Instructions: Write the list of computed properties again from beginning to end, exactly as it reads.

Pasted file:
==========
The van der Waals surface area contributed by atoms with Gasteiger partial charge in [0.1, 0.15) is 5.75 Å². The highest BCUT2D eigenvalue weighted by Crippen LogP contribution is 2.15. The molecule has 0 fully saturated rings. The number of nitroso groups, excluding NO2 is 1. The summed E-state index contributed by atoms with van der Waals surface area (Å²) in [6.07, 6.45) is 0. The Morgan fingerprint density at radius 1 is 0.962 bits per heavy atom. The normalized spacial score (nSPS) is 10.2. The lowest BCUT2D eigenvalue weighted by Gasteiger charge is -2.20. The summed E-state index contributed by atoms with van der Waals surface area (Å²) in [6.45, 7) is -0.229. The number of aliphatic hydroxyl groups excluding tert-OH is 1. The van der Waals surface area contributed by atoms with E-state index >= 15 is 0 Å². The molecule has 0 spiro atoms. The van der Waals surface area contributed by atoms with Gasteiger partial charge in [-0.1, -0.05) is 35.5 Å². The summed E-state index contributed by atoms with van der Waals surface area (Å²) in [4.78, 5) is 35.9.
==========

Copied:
The van der Waals surface area contributed by atoms with Gasteiger partial charge in [0.1, 0.15) is 5.75 Å². The highest BCUT2D eigenvalue weighted by Crippen LogP contribution is 2.15. The molecule has 0 fully saturated rings. The number of nitroso groups, excluding NO2 is 1. The summed E-state index contributed by atoms with van der Waals surface area (Å²) in [6.07, 6.45) is 0. The Morgan fingerprint density at radius 1 is 0.962 bits per heavy atom. The normalized spacial score (nSPS) is 10.2. The lowest BCUT2D eigenvalue weighted by Gasteiger charge is -2.20. The summed E-state index contributed by atoms with van der Waals surface area (Å²) in [6.45, 7) is -0.229. The number of aliphatic hydroxyl groups excluding tert-OH is 1. The van der Waals surface area contributed by atoms with E-state index >= 15 is 0 Å². The molecule has 0 spiro atoms. The van der Waals surface area contributed by atoms with Gasteiger partial charge in [-0.1, -0.05) is 35.5 Å². The summed E-state index contributed by atoms with van der Waals surface area (Å²) in [4.78, 5) is 35.9.